Please use this identifier to cite or link to this item: http://hdl.handle.net/1893/2797

Appears in Collections:Aquaculture Book Chapters and Sections
Title: n-3 Polyunsaturated fatty acid-rich vegetable oils and blends
Authors: Tocher, Douglas R
Francis, David S
Coupland, Keith
Contact Email: drt1@stir.ac.uk
Editors: Turchini, G M
Ng, W -K
Tocher, D R
Citation: Tocher DR, Francis DS & Coupland K (2010) n-3 Polyunsaturated fatty acid-rich vegetable oils and blends. In: Turchini G M, Ng W -K, Tocher D R (ed.). Fish Oil Replacement and Alternative Lipid Sources in Aquaculture Feeds, Boca Raton, Florida: Taylor and Francis (CRC Press), pp. 209-244.
Keywords: fish oil
replacement
aquafeeds
fish
vegetable oils
review
n-3 polyunsaturated fatty acids
linseed oil
camelina oil
echium oil
Issue Date: 2010
Publisher: Taylor and Francis (CRC Press)
Abstract: Linseed, camelina, perilla and echium oils are n-3 C18 polyunsaturated fatty acid (PUFA)-rich vegetable oil sources viewed as favorable replacements to fish oil in aquaculture feed (aquafeed) production in consideration of their high α- linolenic acid (ALA; 18:3n-3) and/or stearidonic acid (SDA; 18:4n-3) contents and potential for subsequent bio-conversion to n-3 long chain polyunsaturated fatty acids (LC-PUFA) in farmed aquatic species. While the total production of these oils is currently low in comparison with other terrestrial oil sources, their distinct fatty acid composition and high n-3/n-6 ratio delivers a unique substitute to fish oil in aquafeeds, presently unparalleled in other alternative terrestrial oil sources. The dietary inclusion of these oil sources has therefore attracted significant research attention, resulting in a multitude of investigations across a broad range of aquatic species (finfish and crustaceans). Generally, providing that the essential fatty acids (EFA) requirements of the species under investigation were met and an adequate level of fishmeal was present in the diet, it was found possible to replace 100 % and 60 -70 % of the dietary fish oil component for freshwater and marine species, respectively, with minimal impact on growth performance indices. However, the substitution of fish oil with n-3-rich vegetable oils and/or vegetable oil blends resulted in substantially reduced concentrations of health promoting eicosapentaenoic acid (EPA, 20:5n-3) and docosahexaenoic acid (DHA, 22:6n-3) in the edible portion of the farmed species. This Chapter provides an overview of the use of n-3 PUFA-rich vegetable oils and/or vegetable oil blends for use in aquafeeds. In particular, key aspects of oil production, processing and refinement will be presented and individual differences pertaining to the physical, chemical and nutritional characteristics of the oil types will be highlighted. Following on from this, a summary of the key findings relevant to n-3 PUFA-rich vegetable oil inclusion in aquafeeds will be discussed, with particular emphasis placed on growth performance and nutritional modification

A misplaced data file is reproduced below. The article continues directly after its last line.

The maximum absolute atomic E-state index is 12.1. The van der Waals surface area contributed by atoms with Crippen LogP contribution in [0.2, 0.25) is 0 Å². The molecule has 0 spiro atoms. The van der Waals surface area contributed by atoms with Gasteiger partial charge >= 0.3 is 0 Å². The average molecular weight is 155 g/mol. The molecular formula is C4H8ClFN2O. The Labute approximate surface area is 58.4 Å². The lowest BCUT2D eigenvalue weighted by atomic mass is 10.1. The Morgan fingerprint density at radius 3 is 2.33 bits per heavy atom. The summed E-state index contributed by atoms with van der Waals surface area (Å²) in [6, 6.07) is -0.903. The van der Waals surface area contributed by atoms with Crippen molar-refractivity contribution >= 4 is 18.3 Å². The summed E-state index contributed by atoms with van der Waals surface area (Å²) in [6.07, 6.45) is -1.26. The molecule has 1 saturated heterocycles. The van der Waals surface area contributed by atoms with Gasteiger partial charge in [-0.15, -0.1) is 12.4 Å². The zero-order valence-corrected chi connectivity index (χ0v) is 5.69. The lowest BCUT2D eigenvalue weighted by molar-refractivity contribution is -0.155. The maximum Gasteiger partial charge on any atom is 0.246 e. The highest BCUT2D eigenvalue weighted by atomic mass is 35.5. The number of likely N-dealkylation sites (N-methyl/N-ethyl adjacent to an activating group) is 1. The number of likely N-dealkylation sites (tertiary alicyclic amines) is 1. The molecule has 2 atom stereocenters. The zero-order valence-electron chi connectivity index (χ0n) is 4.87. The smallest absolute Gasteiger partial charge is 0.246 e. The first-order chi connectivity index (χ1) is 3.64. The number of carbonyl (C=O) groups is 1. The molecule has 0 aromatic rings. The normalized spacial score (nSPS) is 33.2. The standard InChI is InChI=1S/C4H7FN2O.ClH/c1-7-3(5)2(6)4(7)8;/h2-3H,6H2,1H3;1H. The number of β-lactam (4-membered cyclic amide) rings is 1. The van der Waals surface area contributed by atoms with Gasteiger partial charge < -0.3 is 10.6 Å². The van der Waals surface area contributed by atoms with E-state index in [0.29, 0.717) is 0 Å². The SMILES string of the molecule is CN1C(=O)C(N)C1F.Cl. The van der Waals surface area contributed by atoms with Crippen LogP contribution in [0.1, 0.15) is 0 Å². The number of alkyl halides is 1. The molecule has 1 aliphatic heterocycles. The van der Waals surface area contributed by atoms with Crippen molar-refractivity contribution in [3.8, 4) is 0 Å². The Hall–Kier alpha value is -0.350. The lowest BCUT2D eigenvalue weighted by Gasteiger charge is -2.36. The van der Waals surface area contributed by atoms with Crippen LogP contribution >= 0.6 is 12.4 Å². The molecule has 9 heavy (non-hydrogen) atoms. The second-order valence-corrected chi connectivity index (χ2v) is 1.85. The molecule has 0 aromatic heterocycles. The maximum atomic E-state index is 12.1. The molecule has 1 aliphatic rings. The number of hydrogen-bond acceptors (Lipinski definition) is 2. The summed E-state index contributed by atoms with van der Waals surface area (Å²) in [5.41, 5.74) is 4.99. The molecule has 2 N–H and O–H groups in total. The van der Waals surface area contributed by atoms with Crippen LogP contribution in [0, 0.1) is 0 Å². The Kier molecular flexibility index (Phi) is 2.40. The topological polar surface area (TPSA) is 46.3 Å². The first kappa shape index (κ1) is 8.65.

Rights: The publisher does not allow this work to be made publicly available in this Repository. Please use the Request a Copy feature at the foot of the Repository record to request a copy directly from the author; you can only request a copy if you wish to use this work for your own research or private study.
Type: Part of book or chapter of book
URI: http://hdl.handle.net/1893/2797
URL: http://www.crcpress.com/product/isbn/9781439808627
Affiliation: Aquaculture
Deakin University
University of Hull

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